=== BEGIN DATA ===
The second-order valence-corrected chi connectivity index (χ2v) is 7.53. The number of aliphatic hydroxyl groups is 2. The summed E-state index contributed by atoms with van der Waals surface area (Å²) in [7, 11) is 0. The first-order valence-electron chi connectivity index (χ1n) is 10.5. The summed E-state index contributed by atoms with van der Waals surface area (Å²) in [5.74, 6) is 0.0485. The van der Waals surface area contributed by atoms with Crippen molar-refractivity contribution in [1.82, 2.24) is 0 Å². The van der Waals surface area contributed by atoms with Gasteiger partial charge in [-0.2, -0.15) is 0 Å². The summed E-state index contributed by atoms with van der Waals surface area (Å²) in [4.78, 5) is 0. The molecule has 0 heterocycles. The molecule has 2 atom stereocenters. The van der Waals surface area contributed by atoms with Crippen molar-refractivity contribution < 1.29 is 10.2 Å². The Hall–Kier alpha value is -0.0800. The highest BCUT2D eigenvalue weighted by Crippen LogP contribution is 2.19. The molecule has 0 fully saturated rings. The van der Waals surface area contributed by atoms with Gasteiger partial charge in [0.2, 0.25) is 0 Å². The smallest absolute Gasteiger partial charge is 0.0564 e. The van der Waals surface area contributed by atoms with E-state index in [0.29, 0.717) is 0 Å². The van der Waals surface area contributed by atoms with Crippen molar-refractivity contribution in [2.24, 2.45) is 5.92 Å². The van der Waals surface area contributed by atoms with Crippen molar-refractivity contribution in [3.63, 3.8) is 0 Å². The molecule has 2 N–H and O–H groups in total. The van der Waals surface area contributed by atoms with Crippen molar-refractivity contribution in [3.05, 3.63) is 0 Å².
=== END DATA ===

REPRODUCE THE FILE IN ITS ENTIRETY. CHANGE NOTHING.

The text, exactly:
The second-order valence-corrected chi connectivity index (χ2v) is 7.53. The number of aliphatic hydroxyl groups is 2. The summed E-state index contributed by atoms with van der Waals surface area (Å²) in [7, 11) is 0. The first-order valence-electron chi connectivity index (χ1n) is 10.5. The summed E-state index contributed by atoms with van der Waals surface area (Å²) in [5.74, 6) is 0.0485. The van der Waals surface area contributed by atoms with Crippen molar-refractivity contribution in [1.82, 2.24) is 0 Å². The van der Waals surface area contributed by atoms with Gasteiger partial charge in [-0.2, -0.15) is 0 Å². The summed E-state index contributed by atoms with van der Waals surface area (Å²) in [4.78, 5) is 0. The molecule has 0 heterocycles. The molecule has 2 atom stereocenters. The van der Waals surface area contributed by atoms with Crippen molar-refractivity contribution < 1.29 is 10.2 Å². The Hall–Kier alpha value is -0.0800. The highest BCUT2D eigenvalue weighted by Crippen LogP contribution is 2.19. The molecule has 0 fully saturated rings. The van der Waals surface area contributed by atoms with Gasteiger partial charge in [0.2, 0.25) is 0 Å². The smallest absolute Gasteiger partial charge is 0.0564 e. The van der Waals surface area contributed by atoms with E-state index in [0.29, 0.717) is 0 Å². The van der Waals surface area contributed by atoms with Crippen molar-refractivity contribution in [2.24, 2.45) is 5.92 Å². The van der Waals surface area contributed by atoms with Crippen molar-refractivity contribution in [3.63, 3.8) is 0 Å². The molecule has 2 N–H and O–H groups in total. The van der Waals surface area contributed by atoms with Crippen molar-refractivity contribution in [3.05, 3.63) is 0 Å².